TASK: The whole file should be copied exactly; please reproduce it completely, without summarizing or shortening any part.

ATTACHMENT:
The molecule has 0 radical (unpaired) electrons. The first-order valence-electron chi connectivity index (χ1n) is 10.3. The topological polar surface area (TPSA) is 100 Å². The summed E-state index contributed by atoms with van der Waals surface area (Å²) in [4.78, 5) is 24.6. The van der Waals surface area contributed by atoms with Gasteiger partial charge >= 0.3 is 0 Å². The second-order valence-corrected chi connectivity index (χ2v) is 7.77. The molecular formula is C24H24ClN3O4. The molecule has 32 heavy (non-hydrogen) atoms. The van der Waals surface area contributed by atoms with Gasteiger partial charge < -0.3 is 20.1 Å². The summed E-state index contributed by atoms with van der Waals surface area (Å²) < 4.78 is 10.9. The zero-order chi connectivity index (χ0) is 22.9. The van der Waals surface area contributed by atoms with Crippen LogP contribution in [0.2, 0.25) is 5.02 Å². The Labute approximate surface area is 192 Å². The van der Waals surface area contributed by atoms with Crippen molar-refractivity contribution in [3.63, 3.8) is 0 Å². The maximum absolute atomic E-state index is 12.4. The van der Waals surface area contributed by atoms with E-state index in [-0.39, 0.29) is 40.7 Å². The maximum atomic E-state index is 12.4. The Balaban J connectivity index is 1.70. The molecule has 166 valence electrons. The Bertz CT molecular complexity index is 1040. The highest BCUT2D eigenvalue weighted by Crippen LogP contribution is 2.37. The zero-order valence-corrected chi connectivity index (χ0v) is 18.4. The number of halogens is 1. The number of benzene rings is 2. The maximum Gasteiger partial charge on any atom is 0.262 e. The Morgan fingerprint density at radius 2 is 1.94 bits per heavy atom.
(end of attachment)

The molecule has 0 radical (unpaired) electrons. The first-order valence-electron chi connectivity index (χ1n) is 10.3. The topological polar surface area (TPSA) is 100 Å². The summed E-state index contributed by atoms with van der Waals surface area (Å²) in [4.78, 5) is 24.6. The van der Waals surface area contributed by atoms with Gasteiger partial charge >= 0.3 is 0 Å². The second-order valence-corrected chi connectivity index (χ2v) is 7.77. The molecular formula is C24H24ClN3O4. The molecule has 32 heavy (non-hydrogen) atoms. The van der Waals surface area contributed by atoms with Gasteiger partial charge < -0.3 is 20.1 Å². The summed E-state index contributed by atoms with van der Waals surface area (Å²) < 4.78 is 10.9. The zero-order chi connectivity index (χ0) is 22.9. The van der Waals surface area contributed by atoms with Crippen LogP contribution in [0.2, 0.25) is 5.02 Å². The Labute approximate surface area is 192 Å². The van der Waals surface area contributed by atoms with Crippen molar-refractivity contribution in [3.63, 3.8) is 0 Å². The maximum absolute atomic E-state index is 12.4. The van der Waals surface area contributed by atoms with E-state index in [-0.39, 0.29) is 40.7 Å². The maximum atomic E-state index is 12.4. The Balaban J connectivity index is 1.70. The molecule has 166 valence electrons. The Bertz CT molecular complexity index is 1040. The highest BCUT2D eigenvalue weighted by Crippen LogP contribution is 2.37. The zero-order valence-corrected chi connectivity index (χ0v) is 18.4. The number of halogens is 1. The number of benzene rings is 2. The maximum Gasteiger partial charge on any atom is 0.262 e. The Morgan fingerprint density at radius 2 is 1.94 bits per heavy atom.